A2 Chemistry Edexcel pH, buffers, etc

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Acids and Bases

Acids donate H+ ions and base accept H+ ions. The pH of an acid can be wroked out by using -log(concentration of the acid) this is how to work out the pH of  a weak acid.

To work out the concentration of a base you first have to work out the pH and take the pH away from the value of 14 which is the highest pH to give the pH of the base .

Ka is value that is worked out for weak acids ( named weak as they do not fully dissociate, whereas strong acids fully dissociate)

Ka is eqaul to the concentration of H+ times by the concentration of the salt divided by the concentration of the acid.

You assume that none of the H+ come from water , the concentration of the aicd is the same at equlibrium as in the orginal solution and that , you assume that the concentration of salt and H+ ion are the same.

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Buffer solutions and indicators

A buffer is a solution that when small amounts of acid or base are added pH change is resisted.They are made up of a weak acid and the weak acids salt.

The pH of a buffer can be worked out by finding out the conctration of H+ ions by using the formula for Ka , you will be given data which will allow you to work out the moles and therefore the concentration of salt, you will be given the Ka and conentration of the acid so it is just as case of rearranging the formula on the last card.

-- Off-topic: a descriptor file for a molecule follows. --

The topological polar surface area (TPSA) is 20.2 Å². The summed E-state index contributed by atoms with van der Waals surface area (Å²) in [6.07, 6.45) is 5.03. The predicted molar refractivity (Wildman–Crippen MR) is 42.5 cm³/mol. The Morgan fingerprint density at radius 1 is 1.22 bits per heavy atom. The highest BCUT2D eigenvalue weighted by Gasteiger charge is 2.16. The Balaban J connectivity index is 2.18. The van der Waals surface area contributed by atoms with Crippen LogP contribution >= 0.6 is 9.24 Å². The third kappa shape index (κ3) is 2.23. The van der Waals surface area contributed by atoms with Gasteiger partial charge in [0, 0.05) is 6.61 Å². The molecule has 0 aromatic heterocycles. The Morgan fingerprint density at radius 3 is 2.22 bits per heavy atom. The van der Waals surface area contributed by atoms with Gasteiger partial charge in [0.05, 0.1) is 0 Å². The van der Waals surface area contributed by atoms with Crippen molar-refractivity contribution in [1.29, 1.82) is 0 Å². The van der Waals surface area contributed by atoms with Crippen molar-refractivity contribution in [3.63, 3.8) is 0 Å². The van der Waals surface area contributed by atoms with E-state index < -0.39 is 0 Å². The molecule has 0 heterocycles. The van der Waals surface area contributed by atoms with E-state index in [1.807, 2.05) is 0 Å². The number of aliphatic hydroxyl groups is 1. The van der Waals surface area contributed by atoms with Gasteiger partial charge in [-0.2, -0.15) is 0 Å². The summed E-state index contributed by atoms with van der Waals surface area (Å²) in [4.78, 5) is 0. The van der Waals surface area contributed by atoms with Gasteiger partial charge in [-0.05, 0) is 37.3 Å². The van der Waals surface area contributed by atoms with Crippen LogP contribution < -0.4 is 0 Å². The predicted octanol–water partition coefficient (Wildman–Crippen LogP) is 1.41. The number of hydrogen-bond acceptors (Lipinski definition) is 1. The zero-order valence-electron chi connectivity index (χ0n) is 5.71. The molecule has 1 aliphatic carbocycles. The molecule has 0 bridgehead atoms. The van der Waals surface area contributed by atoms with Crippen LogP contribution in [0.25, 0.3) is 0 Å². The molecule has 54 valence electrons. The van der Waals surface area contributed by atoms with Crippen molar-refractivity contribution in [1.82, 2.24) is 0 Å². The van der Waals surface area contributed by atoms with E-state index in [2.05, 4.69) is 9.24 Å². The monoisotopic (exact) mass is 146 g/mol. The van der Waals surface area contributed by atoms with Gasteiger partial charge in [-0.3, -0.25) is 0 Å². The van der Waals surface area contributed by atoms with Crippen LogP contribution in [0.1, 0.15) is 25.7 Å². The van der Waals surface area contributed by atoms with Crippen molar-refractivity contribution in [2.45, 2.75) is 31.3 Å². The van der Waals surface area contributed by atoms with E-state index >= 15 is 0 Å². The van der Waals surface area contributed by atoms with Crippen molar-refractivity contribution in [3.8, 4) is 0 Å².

An indicator is a weak acid or base which has a different colour in the undissociated form to the dissociated form. The best indicator for A tiritation will be one that changes in the vertical portion of  a pH concentration graph. For a strong acid strong base it will centre around a pH of 7. For a strong base weak acid the value would be around pH 9. For a strong base weak acid the point would be around the figure of pH 5. A weak acid and weak base does not have a clear equvilence point because there is a only a very gradual change in pH  around whta could be the pH of the equvilence point.

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Some Definitions

pKa= -log(Ka)

pKw= -log(Kw)

Kw is the ionic product of water which is equal to the concentrations of H+ times concentration of OH-.

 pH is equal to pKa at half of the equvilence point of a tiration.

Dilutions of strong acids a dilution of ten times is equal to an increase in pH of one value this is because the equlibrium of the reaction is shifted to the right hand side. This does not ouccur in weak acids because the decrease in H+ is not as great as expected.

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Conjugate acids and bases

H2SO4 + HNO3  goes to HSO4- and H2NO3+

the conjuate acid is the H2NO3+ as it can donate an proton to get back to the starting reactant

The conjugate base is the HSO4 because it needs to gain a proton to form e starting reactant

You will nedd to be able to work out these pairs in the exam as it quite comman question

label hem, base 1 acid 2 etc etc

some molecules like water are amphoteric meaning that they can act as an acid or a base and you may be asked to work out which way it is acting - look at whether it is gaining or losing protons.

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